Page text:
I was delighted to see for the first time the full disgorging process where the plug of ice containing the lees is removed, the dosage added, followed by the corking and bottles then labelled. The whole process takes around 6 minutes and we all watched mesmerised as the bottles made their way across the winery, starting crown capped and unlabelled to finished product ready for sale. Fascinating, well for me anyway.
The fascinating disgorging process (slightly blurred)

Chapel Down have become so large now that they have outdoor temperature controlled fermenting tanks as they are not allowed to build any more sheds. The tour complete we returned to the shop and a tasting of 7 of Chapel Down's 17 wines available for purchase. I've tried my best to get into the still wines but it really is the sparkling wines that are of the most interest and the English Rose Sparkling at £20.99 got a 9/10 from me. All soft and delicious like a comfort blanket I could happily drink it all day.
The full list of available wines, beer and cider - And a few tasting notes from me

Chapel Down now also make beer, and most recently cider; their Curious Brew 4.7% ABV lager that is re-fermented using Champagne yeasts is a particular favourite with myself and a gold medal winner at the International Beer Challenge 2012. On departure I purchased a case and enjoyed tasting the 'Curious Apple' cider too.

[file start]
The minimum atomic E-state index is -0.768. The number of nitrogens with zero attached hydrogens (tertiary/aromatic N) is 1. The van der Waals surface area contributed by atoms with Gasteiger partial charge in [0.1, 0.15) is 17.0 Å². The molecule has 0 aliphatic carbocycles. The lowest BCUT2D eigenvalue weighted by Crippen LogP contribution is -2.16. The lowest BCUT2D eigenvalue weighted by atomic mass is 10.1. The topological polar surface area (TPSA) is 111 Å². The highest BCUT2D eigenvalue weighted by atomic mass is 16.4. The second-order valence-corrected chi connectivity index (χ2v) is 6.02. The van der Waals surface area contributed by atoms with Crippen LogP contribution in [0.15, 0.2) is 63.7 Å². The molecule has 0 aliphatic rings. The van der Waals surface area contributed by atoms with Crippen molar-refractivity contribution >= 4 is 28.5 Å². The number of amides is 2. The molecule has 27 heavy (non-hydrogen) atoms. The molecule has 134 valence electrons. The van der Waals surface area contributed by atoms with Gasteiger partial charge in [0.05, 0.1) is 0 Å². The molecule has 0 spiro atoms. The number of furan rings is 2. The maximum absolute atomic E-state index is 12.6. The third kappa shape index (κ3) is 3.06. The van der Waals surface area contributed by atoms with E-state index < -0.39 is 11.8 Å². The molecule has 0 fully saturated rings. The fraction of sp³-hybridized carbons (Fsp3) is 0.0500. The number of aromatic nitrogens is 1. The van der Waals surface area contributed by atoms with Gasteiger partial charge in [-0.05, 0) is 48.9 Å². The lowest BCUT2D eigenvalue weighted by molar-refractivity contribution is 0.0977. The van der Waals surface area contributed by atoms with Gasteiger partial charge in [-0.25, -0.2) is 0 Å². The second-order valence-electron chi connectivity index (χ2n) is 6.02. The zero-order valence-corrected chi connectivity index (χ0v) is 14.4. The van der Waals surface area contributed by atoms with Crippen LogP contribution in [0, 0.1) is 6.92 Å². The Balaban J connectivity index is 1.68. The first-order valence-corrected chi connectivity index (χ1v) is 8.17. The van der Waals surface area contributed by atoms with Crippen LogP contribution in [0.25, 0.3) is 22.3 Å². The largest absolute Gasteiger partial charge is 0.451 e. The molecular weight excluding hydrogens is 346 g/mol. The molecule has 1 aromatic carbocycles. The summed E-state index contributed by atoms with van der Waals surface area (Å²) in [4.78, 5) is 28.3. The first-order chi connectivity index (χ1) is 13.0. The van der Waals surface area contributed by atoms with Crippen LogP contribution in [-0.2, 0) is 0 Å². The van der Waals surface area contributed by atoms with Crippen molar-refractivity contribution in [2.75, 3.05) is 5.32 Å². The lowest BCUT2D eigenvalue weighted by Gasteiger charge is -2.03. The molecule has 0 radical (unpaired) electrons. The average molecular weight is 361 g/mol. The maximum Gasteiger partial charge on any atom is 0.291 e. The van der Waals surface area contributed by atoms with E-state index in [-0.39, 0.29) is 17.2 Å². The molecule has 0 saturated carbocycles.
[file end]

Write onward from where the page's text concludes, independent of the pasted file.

Before leaving Chapel Down I just had to get a photo with my car and the Chapel Down entrance in shot. Ta dah:-
Glory of Wine outside Chapel Down!

Chapel Down are clearly only going to get bigger, their wines already have a significant presence on the aisles of Waitrose, and are a great British (or should I say English) success story. I left having thoroughly enjoyed the tour and tasting looking forward to more of the same.

A section of the wine list dedicated to just Sussex
and Kent sparkling wines. Wow!
I should say that throughout my three days the rain barely stopped and my afternoon and evening in Rye was spent mostly sheltering from the weather. Rye is a beautiful, quaint ancient town with quirky shops and passageways and some beautiful cobbled streets. My final word must go to English wine again though. In the window of the The George, a very fine hotel in Rye was the wine list containing a whole section on Kent and Sussex wines. To see that show's how established English Sparkling Wine is now. And that is great to see.

In Day 2 of my journey through English wine in Sussex and Kent I will be visiting Hush Heath Estate, one of the finest vineyards in southern England, discovering Oxney Organic Estate, a new kid on the block and telling about my four vineyard visits in one day.

Thanks for reading. Please come back soon. Please do follow me on Twitter and Facebook to here about my upcoming events or maybe book an event with me yourself. Details at my website www.gloryofwine.com

Until next time. Enjoy your wine.